• by contrast, if I asked for an A2 - augmented 2nd - the semitone count is still 3, but the target letter is different, going up 2 I target a D of some spelling, this time when I match the pitch class letters, I get the D object and its accidental property is a sharp, so the spelling for an A2 above C is D#

To keep things simple I only had three spellings for each chromatic step on the piano white key notes and two for the black keys. Obviously, not all possible interval names could be used as input. I think I just implemented this list https://en.wikipedia.org/wiki/Interval_(music)#Latin_nomenclature.

The main point here is that I had to use a combination of identifiers. And that is really how it works in music theory. Intervals are a combination of pitch classes, interval numbers and qualities.

Back to your example...

[C,Eb,F,G,Bb]? [C,D#,F,G,A#]? [C,D#,E#,Abb,Bb]?

With my algorithm I would define the scale R, m3, P4, P5, m7 and get C,Eb,F,G,Bb any other spelling would be wrong! That how I wanted it to work. Loosey-goosey spelling weren't allowed! If I wanted the spelling C,D#,F,G,A# I needed to input R, A2, P4, P5, A6.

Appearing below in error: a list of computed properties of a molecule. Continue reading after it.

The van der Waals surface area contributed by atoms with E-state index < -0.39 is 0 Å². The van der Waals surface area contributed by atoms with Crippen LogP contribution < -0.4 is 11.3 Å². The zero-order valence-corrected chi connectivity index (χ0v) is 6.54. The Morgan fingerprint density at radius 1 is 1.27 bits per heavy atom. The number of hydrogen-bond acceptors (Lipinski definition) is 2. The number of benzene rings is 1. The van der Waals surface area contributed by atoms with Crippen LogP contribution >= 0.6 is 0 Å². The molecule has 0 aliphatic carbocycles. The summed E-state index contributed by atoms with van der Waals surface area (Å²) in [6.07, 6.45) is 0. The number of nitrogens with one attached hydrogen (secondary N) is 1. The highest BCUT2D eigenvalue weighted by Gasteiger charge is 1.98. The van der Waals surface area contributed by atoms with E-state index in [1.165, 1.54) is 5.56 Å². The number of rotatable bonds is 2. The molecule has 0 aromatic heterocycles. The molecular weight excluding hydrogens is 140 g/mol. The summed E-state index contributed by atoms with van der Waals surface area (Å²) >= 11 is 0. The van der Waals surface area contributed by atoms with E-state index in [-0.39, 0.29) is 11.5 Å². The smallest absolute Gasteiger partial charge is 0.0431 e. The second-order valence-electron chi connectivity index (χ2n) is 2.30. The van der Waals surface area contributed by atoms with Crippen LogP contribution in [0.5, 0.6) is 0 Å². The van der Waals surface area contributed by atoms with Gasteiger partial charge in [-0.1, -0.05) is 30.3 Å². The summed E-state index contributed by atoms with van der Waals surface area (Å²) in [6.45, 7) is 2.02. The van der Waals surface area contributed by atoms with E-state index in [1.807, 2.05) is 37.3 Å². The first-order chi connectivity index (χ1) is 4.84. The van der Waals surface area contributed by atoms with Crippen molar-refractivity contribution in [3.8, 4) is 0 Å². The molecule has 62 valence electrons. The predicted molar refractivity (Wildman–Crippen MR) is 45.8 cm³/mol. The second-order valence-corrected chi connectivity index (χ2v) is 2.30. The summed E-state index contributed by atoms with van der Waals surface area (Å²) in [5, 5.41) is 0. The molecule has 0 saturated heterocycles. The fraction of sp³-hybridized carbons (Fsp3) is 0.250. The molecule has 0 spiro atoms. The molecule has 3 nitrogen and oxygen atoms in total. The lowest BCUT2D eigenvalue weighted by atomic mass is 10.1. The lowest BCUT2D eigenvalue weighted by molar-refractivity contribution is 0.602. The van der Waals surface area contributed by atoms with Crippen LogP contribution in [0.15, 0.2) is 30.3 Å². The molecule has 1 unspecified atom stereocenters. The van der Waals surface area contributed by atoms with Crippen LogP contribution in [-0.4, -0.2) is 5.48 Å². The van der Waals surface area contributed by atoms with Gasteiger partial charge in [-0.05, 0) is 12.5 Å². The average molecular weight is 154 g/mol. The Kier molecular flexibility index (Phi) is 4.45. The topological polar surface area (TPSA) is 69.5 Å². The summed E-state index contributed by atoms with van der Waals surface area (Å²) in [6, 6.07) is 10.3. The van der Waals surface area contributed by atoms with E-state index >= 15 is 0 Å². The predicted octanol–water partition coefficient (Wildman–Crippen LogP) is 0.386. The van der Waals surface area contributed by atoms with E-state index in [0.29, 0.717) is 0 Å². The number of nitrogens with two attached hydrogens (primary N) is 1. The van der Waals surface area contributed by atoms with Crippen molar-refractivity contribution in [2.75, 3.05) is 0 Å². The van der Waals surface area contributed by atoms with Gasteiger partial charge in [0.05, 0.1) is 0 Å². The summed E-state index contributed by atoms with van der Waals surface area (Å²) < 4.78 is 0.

is there always room for interpretation?

In my program: no.

How would a computer know which makes more sense?

The computer won't know. You have to tell it what to do.

The point in my program was to avoid something like this: a D major scale spelled as D E Gb G♮ A B Db D♮. That can be annoying to a human who can read music so I created a method to avoid it.

  • Thanks Michael! That's exactly the kind of answer I was looking for. I was hoping it could be done with no more user input than toggling any of 12 buttons (and therefore knowing semitones alone), but it seems in order to avoid ambiguity the user needs to provide a little more. Maybe I'll default to the more common (for example) m3 but give the option to change that to A2 if desired. More work on UI, less on algorithm than I anticipated. Feb 8, 2019 at 14:30